Besides the stress of daily life, she is frustrated by the lack of a safety net for single mothers.

"My goal is to procure full-time employment with a living wage as head of a household," Ms. Macioszek said. "I deserve to be able to care for my family. I want to be independent and don't want to be on government programs. I can't wait to get off food stamps. Being on these programs is demoralizing."

Single mom Miranda Ormsby, 27, of Mount Oliver, survives on $600 a month in child support for her 2-year-old son, Cain, who has autism. His condition has made it difficult for her to get or keep a job, although she did work phone lines during the election. She said she won't seek welfare but does rely on food stamps. An admitted hermit, she said Facebook is her only social outlet.

"Being a single mother is hard because there is no one to help," Ms. Ormsby said. "I'm too tired to take a shower. I have him all day. When he's throwing tantrums, those days are the hardest. I get overtired and cranky, and I'm up until 10 p.m., and by the time he's in bed, I fall asleep with him."

Stephanie Steiger, 45, of Slippery Rock -- divorced and now single -- is seeking a bachelor's degree at Slippery Rock University of Pennsylvania to improve her job prospects. Her three children include her unwed 19-year-old daughter who gave birth to twins last year. Ms. Steiger receives child support and received money from the divorce settlement but still runs a household on 25 percent of what she previously had. She sells cosmetics at night and attends school by day while running a household and caring for her children.

"My biggest challenge is time," she said, noting that she's forced to be more organized. "There's not enough time in the day to do everything. I don't have time for too many activities."

She lists 10 to 15 chores to accomplish the next day in her journal. The day she was interviewed, she was puzzling over a scheduling conflict. Her class and son's orthodontia appointment were scheduled at the same time.

Due to two car crashes, Ms. Steiger said overwhelming stress activates her injuries. "I'm days into my routine then something happens and throws a wrench into it and throws me off kilter," Ms. Steiger said. "I know when I'm under too much stress. It goes straight to my neck and shoulder."

And it gets worse: "Periodically when I'm stressed out about a couple things, I have a nervous breakdown and have to go and get therapy."

Stress and life span

A 2004 study from the Proceedings of the National Academy of Sciences and cited in the National Geographic documentary, "Stress, A Portrait of a Killer," describes the effects of stress on telomeres, the endpoints or caps on chromosomes that shrink, leading to disease and aging. Without telomeres the chromosomes would unravel, or their ends would join to other chromosomes. Telomeres are like burning candles that shrink due to age, lifestyle and stress. The study said women with the highest levels of perceived stress -- including mothers caring for children with disabilities or serious illnesses -- have telomeres shorter on average by the equivalent of at least 10 years of additional aging compared to women living with low levels of stress. Telomeres signal the harsh health impact that persistent stress has on life.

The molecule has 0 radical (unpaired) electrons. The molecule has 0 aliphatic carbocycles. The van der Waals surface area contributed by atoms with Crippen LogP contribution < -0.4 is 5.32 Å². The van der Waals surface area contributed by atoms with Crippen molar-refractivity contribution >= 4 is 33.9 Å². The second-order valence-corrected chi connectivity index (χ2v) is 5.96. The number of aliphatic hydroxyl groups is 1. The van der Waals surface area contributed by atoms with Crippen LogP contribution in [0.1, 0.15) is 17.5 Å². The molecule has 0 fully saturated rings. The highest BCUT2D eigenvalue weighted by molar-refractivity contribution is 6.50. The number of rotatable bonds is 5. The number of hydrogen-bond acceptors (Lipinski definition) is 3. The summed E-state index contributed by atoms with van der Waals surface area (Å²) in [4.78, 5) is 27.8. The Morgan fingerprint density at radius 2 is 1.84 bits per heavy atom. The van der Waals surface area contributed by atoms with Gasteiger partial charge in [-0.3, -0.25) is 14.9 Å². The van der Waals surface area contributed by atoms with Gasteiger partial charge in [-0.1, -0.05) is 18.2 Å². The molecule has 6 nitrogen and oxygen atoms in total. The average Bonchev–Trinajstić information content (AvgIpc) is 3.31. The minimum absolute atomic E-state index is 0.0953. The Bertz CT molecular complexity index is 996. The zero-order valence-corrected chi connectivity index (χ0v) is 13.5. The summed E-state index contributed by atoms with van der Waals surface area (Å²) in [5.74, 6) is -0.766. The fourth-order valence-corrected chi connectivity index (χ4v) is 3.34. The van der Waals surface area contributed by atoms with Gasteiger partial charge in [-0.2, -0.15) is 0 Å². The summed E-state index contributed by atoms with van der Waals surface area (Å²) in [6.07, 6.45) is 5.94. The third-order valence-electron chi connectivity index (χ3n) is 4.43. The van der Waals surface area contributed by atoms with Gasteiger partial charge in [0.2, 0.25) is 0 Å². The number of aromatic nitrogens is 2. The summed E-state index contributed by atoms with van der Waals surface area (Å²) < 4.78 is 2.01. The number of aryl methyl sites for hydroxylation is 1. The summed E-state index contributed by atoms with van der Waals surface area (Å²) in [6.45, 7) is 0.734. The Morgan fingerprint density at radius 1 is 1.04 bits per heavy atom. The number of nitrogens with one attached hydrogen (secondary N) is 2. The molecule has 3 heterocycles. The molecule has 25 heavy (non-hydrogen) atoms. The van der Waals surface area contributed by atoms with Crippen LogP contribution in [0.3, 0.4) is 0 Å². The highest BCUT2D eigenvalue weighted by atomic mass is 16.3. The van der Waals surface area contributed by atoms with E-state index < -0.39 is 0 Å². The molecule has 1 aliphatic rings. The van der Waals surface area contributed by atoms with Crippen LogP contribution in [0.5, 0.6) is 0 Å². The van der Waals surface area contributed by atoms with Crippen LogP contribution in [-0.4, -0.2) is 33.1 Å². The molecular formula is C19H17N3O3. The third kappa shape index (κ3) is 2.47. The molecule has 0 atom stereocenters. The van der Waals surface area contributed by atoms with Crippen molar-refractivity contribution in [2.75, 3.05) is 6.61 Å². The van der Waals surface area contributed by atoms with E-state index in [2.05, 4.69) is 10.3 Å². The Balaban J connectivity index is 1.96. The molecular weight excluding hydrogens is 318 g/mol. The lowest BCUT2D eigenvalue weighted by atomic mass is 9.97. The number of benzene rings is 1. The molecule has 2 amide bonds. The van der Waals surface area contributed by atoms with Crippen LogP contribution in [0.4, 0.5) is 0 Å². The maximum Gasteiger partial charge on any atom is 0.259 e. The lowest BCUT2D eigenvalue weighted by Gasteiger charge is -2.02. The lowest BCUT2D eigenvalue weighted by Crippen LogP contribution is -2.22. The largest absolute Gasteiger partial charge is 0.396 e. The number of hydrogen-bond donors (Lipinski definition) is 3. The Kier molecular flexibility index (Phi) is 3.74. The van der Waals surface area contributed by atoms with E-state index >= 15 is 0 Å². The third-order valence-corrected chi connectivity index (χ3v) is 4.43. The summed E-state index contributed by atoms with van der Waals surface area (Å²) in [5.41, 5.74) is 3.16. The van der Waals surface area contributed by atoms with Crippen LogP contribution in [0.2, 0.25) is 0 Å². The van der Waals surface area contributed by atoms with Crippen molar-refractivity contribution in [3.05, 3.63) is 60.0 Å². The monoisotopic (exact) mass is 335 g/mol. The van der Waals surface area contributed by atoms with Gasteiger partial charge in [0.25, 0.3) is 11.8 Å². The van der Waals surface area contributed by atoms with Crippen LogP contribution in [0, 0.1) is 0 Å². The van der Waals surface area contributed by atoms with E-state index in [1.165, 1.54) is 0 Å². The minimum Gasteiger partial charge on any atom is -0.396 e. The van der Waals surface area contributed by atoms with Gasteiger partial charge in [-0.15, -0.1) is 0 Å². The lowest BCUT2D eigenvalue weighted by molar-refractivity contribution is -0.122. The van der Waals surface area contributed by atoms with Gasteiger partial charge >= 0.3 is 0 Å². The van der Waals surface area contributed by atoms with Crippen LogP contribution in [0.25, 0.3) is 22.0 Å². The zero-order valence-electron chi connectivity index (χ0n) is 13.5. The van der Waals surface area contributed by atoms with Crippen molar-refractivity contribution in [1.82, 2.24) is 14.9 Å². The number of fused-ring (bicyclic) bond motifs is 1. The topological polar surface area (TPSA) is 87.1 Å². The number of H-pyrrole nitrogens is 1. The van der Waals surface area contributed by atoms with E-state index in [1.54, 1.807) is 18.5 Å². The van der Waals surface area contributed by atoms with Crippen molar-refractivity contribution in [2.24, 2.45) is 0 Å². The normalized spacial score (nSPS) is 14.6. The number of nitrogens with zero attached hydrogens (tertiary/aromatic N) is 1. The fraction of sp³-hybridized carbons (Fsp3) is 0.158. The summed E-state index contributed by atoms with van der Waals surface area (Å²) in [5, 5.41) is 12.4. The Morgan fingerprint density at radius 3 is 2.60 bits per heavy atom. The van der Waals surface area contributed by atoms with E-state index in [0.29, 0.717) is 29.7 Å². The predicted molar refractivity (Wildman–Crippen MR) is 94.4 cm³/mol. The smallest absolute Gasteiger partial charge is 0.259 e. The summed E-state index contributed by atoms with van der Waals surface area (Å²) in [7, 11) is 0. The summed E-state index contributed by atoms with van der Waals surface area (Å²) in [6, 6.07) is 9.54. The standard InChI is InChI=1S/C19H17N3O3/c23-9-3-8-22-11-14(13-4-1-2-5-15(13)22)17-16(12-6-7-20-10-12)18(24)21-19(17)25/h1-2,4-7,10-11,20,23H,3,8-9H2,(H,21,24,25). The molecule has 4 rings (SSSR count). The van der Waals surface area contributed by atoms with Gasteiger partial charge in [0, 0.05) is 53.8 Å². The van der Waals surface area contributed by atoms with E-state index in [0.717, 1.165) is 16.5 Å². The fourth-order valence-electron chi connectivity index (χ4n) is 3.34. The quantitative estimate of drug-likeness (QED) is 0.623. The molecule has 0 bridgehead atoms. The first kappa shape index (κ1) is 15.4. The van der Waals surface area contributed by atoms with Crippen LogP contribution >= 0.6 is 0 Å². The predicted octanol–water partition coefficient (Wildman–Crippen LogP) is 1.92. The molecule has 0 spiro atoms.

Robert M. Sapolsky, a noted Stanford University neuroscientist and stress expert, said there are "miserable effects of poverty on health" that still exist even when you control for race and ethnicity. It's a point that applies to many single mothers.

"In this country, low socioeconomic status is associated with greater risk of a variety of maladies that are stress-sensitive -- hypertension, obesity, metabolic syndrome, type 2 diabetes, cardiovascular disease, cerebrovascular disease, inflammatory bowel disorders, anxiety and depressive disorders," he said. "There is also an increased risk of most cancers, but cancer, despite what too many people think, is not generally a stress-related disorder."

But the three mothers are not without optimism, each expressing plans to emerge successfully from their plight.

Fostering hopes of returning to normalcy, Ms. Ormsby sounded crestfallen in describing how she ignored having Christmas in 2011 but decided to give her son a good Christmas in December.

"I dug myself into a deep hole that I'm still paying off," she said. "Raising a child is one of the hardest things in the world because you are shaping an empty vessel into a human being. It's the hardest thing to do and doing it by yourself is even harder."

Some days she cries. Other days she says she has a sour attitude. Prospects are few, even nonexistent, for a relationship, especially when men discover her son has autism. It heaps stress on a life already buried in it.

"On a daily basis I put my mind on autopilot. I'm up and dressed. I'm pretty much not myself anymore," Ms. Ormsby said. "I'm a mother, but Miranda is elsewhere."

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David Templeton: or 412-263-1578.